The U.S. Court of Appeals for the Fifth Circuit held that a conviction for aggravated assault in Arkansas, Ark. Code § 5-13-204(a)(1), is not a crime of violence. United States v. Esparza-Perez, No. 11-50090, slip op. (5th Cir. May 14, 2012) (Garza, Dennis, and Higginson, JJ.). Judge Higginson wrote the panel’s decision.
This case involved an individual convicted of attempted illegal reentry under INA § 276. Had the prior conviction for Arkansas aggravated assault been deemed a crime of violence, Esparza-Perez would have been subject to a sixteen level sentencing enhancement. Esparza-Perez, No. 11-50090, slip op. at 1.
Though the U.S. Sentencing Guidelines’ definition of crime of violence is not identical to the definition used by the INA, there is substantial overlap in a key regard that I will highlight here. The commentary to § 2L1.2 of the Sentencing Guidelines explains that a crime of violence includes “any offense under federal, state, or local law that has as an element the use, attempted use, or threatened use of physical force against the person of another.” U.S.S.G. § 2L1.2 cmt. n.1(B)(iii). [According to Fifth Circuit precedent, this definition is binding even though it appears in the commentary. Esparza-Perez, No. 11-50090, slip op. at 2 n.3 (discussing United States v. Rayo-Valdez, 302 F.3d 314, 318 n.5 (5th Cir. 2002)).]
For its part, the INA’s definition of crime of violence—contained at 18 U.S.C. § 16(b)—uses identical language with the exception that the INA definition includes force used against the property of another whereas the Sentencing Guidelines version is limited to force used against the person of another. This is an irrelevant distinction for purposes of this case.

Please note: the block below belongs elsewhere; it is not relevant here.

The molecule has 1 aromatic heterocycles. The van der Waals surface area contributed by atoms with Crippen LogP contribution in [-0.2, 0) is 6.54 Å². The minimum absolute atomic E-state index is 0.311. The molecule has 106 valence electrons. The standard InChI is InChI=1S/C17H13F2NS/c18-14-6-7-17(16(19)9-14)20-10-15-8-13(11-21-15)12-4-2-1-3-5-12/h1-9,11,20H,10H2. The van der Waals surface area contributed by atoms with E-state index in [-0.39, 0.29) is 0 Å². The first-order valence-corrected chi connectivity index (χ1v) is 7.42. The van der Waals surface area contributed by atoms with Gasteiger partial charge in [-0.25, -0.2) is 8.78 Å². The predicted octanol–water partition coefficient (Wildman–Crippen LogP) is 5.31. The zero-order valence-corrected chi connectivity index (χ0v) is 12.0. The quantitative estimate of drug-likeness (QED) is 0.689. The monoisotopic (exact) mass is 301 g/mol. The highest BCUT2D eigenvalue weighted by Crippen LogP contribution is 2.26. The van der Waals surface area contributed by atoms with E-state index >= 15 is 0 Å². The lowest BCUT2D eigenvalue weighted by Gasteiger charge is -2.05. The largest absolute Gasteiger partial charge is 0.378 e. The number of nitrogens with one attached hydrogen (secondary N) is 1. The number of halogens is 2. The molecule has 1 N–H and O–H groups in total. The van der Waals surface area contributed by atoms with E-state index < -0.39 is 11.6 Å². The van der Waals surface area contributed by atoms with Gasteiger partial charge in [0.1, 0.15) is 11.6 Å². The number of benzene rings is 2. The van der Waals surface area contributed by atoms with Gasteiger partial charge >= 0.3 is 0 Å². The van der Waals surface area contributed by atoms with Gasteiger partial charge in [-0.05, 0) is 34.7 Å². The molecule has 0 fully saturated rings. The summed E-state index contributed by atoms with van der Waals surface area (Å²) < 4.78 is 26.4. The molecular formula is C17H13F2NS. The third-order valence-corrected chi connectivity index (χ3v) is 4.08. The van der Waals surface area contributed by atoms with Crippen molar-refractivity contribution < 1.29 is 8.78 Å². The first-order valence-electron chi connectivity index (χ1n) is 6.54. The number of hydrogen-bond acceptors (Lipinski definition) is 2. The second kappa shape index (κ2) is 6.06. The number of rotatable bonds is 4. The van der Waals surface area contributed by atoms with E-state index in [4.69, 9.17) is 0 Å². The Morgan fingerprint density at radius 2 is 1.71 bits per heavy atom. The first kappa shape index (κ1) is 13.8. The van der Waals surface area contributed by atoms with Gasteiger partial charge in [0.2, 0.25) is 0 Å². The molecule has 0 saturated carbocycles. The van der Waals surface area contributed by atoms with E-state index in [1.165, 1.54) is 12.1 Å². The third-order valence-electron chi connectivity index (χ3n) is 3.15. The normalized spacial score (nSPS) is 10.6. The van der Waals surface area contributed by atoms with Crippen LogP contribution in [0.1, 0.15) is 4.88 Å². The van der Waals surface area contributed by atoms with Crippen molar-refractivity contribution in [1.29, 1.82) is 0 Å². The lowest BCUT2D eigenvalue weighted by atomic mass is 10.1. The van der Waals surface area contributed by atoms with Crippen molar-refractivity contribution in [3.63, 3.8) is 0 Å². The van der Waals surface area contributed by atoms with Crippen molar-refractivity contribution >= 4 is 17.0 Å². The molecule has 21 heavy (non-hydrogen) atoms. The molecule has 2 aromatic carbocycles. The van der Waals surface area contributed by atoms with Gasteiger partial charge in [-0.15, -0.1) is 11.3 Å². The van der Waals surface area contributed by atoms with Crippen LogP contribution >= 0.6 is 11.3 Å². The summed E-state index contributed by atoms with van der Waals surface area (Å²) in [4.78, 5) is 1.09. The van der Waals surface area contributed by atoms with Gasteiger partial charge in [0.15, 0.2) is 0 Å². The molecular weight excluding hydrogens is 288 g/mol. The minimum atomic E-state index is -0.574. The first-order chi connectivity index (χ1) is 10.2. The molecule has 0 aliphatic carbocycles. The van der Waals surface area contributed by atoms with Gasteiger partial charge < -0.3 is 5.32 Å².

The court decided the case by focusing on the part of the Sentencing Guidelines definition that’s different from the INA definition. Nonetheless, it explained that the Arkansas offense is not a crime of violence under the section that’s almost identical to the INA’s definition because it does not require proof of an assault as that crime is generally defined—i.e., as an offense that involves the use, attempted use, or threatened use of offensive contact against another person. Esparza-Perez, No. 11-50090, slip op. at 7. Accordingly, Arkansas aggravated assault is not a COV under the Sentencing Guidelines clause that uses a definition that is in all relevant parts identical to the INA’s definition.
I should add that the court noted that the Arkansas aggravated assault statute is divisible. Esparza-Perez, No. 11-50090, slip op. at 4. It identified the section under which Esparza-Perez was convicted, however, and only analyzed that provision. Esparza-Perez, No. 11-50090, slip op. at 4.